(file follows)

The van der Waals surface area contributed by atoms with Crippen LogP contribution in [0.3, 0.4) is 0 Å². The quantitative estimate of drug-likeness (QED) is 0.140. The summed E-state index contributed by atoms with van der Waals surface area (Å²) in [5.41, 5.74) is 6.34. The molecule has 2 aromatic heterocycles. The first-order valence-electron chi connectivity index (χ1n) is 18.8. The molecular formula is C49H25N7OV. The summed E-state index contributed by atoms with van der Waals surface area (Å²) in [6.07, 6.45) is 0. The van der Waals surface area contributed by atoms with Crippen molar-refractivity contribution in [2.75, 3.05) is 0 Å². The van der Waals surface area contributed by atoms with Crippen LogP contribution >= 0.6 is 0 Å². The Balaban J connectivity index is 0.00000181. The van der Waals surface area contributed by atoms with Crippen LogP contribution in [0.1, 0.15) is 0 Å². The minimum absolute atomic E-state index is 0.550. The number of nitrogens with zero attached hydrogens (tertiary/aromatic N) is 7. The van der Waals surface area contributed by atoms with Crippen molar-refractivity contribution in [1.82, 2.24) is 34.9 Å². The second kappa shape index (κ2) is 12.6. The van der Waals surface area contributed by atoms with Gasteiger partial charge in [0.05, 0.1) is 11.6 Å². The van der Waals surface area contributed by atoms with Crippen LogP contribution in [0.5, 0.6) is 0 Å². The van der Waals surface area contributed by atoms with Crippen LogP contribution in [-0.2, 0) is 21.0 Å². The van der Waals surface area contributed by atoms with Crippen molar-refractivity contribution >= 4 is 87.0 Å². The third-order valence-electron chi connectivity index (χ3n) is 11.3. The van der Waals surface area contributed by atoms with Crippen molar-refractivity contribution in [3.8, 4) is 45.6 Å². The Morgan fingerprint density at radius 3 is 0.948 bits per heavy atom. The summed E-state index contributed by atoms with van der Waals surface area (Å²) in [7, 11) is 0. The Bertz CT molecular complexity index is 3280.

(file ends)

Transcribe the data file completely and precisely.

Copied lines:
The van der Waals surface area contributed by atoms with Crippen LogP contribution in [0.3, 0.4) is 0 Å². The quantitative estimate of drug-likeness (QED) is 0.140. The summed E-state index contributed by atoms with van der Waals surface area (Å²) in [5.41, 5.74) is 6.34. The molecule has 2 aromatic heterocycles. The first-order valence-electron chi connectivity index (χ1n) is 18.8. The molecular formula is C49H25N7OV. The summed E-state index contributed by atoms with van der Waals surface area (Å²) in [6.07, 6.45) is 0. The van der Waals surface area contributed by atoms with Crippen molar-refractivity contribution in [2.75, 3.05) is 0 Å². The van der Waals surface area contributed by atoms with Crippen LogP contribution >= 0.6 is 0 Å². The Balaban J connectivity index is 0.00000181. The van der Waals surface area contributed by atoms with Crippen LogP contribution in [0.1, 0.15) is 0 Å². The minimum absolute atomic E-state index is 0.550. The number of nitrogens with zero attached hydrogens (tertiary/aromatic N) is 7. The van der Waals surface area contributed by atoms with Crippen molar-refractivity contribution in [1.82, 2.24) is 34.9 Å². The second kappa shape index (κ2) is 12.6. The van der Waals surface area contributed by atoms with Gasteiger partial charge in [0.05, 0.1) is 11.6 Å². The van der Waals surface area contributed by atoms with Crippen LogP contribution in [0.5, 0.6) is 0 Å². The van der Waals surface area contributed by atoms with Crippen LogP contribution in [-0.2, 0) is 21.0 Å². The van der Waals surface area contributed by atoms with Crippen molar-refractivity contribution >= 4 is 87.0 Å². The third-order valence-electron chi connectivity index (χ3n) is 11.3. The van der Waals surface area contributed by atoms with Crippen molar-refractivity contribution in [3.8, 4) is 45.6 Å². The Morgan fingerprint density at radius 3 is 0.948 bits per heavy atom. The summed E-state index contributed by atoms with van der Waals surface area (Å²) in [7, 11) is 0. The Bertz CT molecular complexity index is 3280.